Like everyone, parents are more subdued these days. So, while the school reopening guidelines spark questions, we accept that the uncertainty of Covid means not all concerns can be addressed.
Yet, while we are grateful to be returning and we realise the school day is going to look different, it's only natural we are anxious about some details.
The need to limit interaction and keep classes in bubbles means big trade-offs - such as no assemblies and children not being able to mix freely with other classes at breaks.
And, following the logic of minimising the mingling, this means no after-schools clubs.
At primary level, this is going to be a big blow on the social side - activities such as speech and drama are great for confidence - and an even bigger one on the economic side as many working parents rely on these activities for childcare and they are too pricey for many families to do privately.
Another related concern is that many crèches won't be able to facilitate an after-school service for primary pupils under the guidelines of social distancing of one metre. That's going to pose a serious dilemma.
Would there be scope for keeping the class together for an hour extra, even two times a week, to do things such as supervised reading or chess? Likewise for secondary - could they keep classes together to do after-school study?
Classes are to be kept in bubbles and in primary school in small groups, or "pods", but - confusingly - only "to the extent this is practical".
I can tell you right now this is never going to be practical.
Children will want to be with their mates; it's going to cause heartache.
If pods happen we wonder if an alphabetical system would work so nobody (including parents) can dispute it? Teachers I asked say they will need autonomy on putting pods together - to separate the messers and arrive at an optimum mix.
Trouble ahead on this one, we feel. I really hope our school goes for the bubble only option.
One of the biggest niggling worries is what happens if a child stays home.
The guidelines are clear: if a child is coughing in school, isolate them in a room and send them home straight away.
But, what happens then? And what if they have a mild runny nose in the morning. Will they be a pariah if they go in? Do they have to stay home with every mild sniffle or is there an acceptable level of sniffle?
With parents worrying their children have already lost academic ground, and with jobs to do themselves, they are going to be very reluctant to keep them at home with the mild sniffle.
Especially when there is not clear guidance who will be teaching them. The plan for vulnerable pupils who have to stay home full-time is left up to the school, which does not bode well for the children home with winter sniffles.
Will remote learning be a continuation of the efforts taken during lockdown? Because schools varied big time. Private schools surged ahead with online Zoom classes every day while many national ones had nothing of the sort.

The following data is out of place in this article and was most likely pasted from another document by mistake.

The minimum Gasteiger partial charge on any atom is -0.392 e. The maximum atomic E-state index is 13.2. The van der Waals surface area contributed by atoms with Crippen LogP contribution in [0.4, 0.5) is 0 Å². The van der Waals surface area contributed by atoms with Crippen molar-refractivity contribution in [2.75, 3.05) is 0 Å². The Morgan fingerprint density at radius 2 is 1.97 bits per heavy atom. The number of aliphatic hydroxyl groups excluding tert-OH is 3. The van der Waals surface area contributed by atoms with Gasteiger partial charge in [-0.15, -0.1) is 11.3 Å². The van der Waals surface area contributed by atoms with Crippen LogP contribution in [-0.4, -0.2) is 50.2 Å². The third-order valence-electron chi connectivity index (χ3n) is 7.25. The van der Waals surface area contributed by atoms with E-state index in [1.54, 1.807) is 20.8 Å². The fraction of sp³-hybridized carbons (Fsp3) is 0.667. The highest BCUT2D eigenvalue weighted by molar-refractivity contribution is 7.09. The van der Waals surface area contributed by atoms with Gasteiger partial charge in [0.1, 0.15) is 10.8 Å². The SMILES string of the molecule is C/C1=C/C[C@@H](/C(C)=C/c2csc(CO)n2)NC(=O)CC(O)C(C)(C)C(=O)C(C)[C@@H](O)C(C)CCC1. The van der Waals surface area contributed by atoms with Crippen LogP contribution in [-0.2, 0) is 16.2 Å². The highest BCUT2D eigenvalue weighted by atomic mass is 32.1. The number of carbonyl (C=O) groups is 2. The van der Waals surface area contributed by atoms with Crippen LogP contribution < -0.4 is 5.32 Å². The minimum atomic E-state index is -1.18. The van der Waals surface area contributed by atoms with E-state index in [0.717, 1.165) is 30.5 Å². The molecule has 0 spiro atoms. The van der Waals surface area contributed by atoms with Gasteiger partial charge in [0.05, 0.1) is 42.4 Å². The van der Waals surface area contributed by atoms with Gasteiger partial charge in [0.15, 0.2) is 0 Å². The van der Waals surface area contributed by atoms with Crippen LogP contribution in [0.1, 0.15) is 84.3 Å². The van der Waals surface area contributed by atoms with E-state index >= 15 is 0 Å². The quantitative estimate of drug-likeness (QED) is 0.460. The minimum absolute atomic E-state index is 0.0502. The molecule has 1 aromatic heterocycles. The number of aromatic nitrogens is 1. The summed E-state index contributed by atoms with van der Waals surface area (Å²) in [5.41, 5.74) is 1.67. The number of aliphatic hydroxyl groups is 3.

The roadmap says if schools close it is vital they act in an agile way, and guidance is being updated - but this sounds vague.
Parents were hoping for something more organised, like a central online teaching hub for primary schools.
And it is more complex for secondary schools, with more specialist subjects. Because the teacher usually sits in one place for the class here, could it be possible for children who are at home with a runny nose to use Zoom to virtually 'attend' the classroom they should be in at that time? Could this work for primary? Concrete guidance would have been welcomed.
Another worry is the likely individual class start times, to prevent parents entering schools and socialising at the school gates.
Will there be a holding area for the children so parents with multiple drop-offs don't have to wait? Likewise, for junior and senior infants, can parents walk them to the back door? It seems harsh to kiss and run.
There are plans to provide more teachers - but what happens in a worst case scenario? We are on the Wild West frontier, so will schools get autonomy if there is no available teacher that day? Could parents volunteer? Many parents are already Garda vetted.
There are many concerns right now, but a big one is that children might feel unhappy.
Pasi Sahlberg of the University of New South Wales in Australia has advised the Irish government on education matters in the past, and told the Irish Independent well-being will be key to children catching up. If they don't feel okay, they won't be able to learn properly.
"Many kids are stressed, anxious and afraid of what is happening in their lives," he said.
"The last thing they need now is that we adults tell them that they are going to suffer because they have lost months of schooling and that therefore they need to catch up.
"This can be a serious mistake, especially for those who suffer from this the most. I find reports that warn that kids may lose 3pc of their lifetime earnings because of recent school closures are incorrect and wrong. What we should tell them, instead, is not to worry and that we will work this out together."
And in fairness, the plan does include welcome measures for psychological well-being, including 120 posts in this area.
The Government seems set on all children going back - but it's not going to be like it was before and we can't help worrying. It is possible remote learning could be a big part of next year but does not hold a big place in the roadmap for return.